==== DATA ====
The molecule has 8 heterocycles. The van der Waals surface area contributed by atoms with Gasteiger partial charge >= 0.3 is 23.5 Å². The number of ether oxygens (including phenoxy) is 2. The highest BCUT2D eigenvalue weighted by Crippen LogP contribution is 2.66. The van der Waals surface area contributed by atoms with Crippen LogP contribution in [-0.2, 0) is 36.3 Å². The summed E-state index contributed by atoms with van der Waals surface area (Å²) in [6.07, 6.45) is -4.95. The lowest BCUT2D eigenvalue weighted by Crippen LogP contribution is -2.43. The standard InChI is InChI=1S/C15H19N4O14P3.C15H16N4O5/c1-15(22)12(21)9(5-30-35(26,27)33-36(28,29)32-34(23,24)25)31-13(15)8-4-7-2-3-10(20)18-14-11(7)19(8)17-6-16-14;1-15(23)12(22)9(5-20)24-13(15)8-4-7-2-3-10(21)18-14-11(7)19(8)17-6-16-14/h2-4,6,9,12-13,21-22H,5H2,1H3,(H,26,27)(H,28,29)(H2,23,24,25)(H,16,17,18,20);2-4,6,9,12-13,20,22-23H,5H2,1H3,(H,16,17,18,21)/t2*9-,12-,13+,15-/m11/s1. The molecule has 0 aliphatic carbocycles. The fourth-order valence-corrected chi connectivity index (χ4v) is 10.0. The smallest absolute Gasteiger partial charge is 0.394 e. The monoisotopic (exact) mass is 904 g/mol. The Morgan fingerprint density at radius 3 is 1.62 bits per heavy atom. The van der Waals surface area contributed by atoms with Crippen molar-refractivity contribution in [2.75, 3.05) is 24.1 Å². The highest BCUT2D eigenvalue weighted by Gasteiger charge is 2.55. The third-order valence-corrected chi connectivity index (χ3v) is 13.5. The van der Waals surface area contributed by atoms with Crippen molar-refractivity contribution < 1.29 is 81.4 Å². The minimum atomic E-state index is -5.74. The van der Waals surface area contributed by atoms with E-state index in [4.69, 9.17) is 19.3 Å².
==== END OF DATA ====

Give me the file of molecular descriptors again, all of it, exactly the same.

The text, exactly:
The molecule has 8 heterocycles. The van der Waals surface area contributed by atoms with Gasteiger partial charge >= 0.3 is 23.5 Å². The number of ether oxygens (including phenoxy) is 2. The highest BCUT2D eigenvalue weighted by Crippen LogP contribution is 2.66. The van der Waals surface area contributed by atoms with Crippen LogP contribution in [-0.2, 0) is 36.3 Å². The summed E-state index contributed by atoms with van der Waals surface area (Å²) in [6.07, 6.45) is -4.95. The lowest BCUT2D eigenvalue weighted by Crippen LogP contribution is -2.43. The standard InChI is InChI=1S/C15H19N4O14P3.C15H16N4O5/c1-15(22)12(21)9(5-30-35(26,27)33-36(28,29)32-34(23,24)25)31-13(15)8-4-7-2-3-10(20)18-14-11(7)19(8)17-6-16-14;1-15(23)12(22)9(5-20)24-13(15)8-4-7-2-3-10(21)18-14-11(7)19(8)17-6-16-14/h2-4,6,9,12-13,21-22H,5H2,1H3,(H,26,27)(H,28,29)(H2,23,24,25)(H,16,17,18,20);2-4,6,9,12-13,20,22-23H,5H2,1H3,(H,16,17,18,21)/t2*9-,12-,13+,15-/m11/s1. The molecule has 0 aliphatic carbocycles. The fourth-order valence-corrected chi connectivity index (χ4v) is 10.0. The smallest absolute Gasteiger partial charge is 0.394 e. The monoisotopic (exact) mass is 904 g/mol. The Morgan fingerprint density at radius 3 is 1.62 bits per heavy atom. The van der Waals surface area contributed by atoms with Crippen molar-refractivity contribution in [2.75, 3.05) is 24.1 Å². The highest BCUT2D eigenvalue weighted by Gasteiger charge is 2.55. The third-order valence-corrected chi connectivity index (χ3v) is 13.5. The van der Waals surface area contributed by atoms with Crippen molar-refractivity contribution < 1.29 is 81.4 Å². The minimum atomic E-state index is -5.74. The van der Waals surface area contributed by atoms with E-state index in [4.69, 9.17) is 19.3 Å².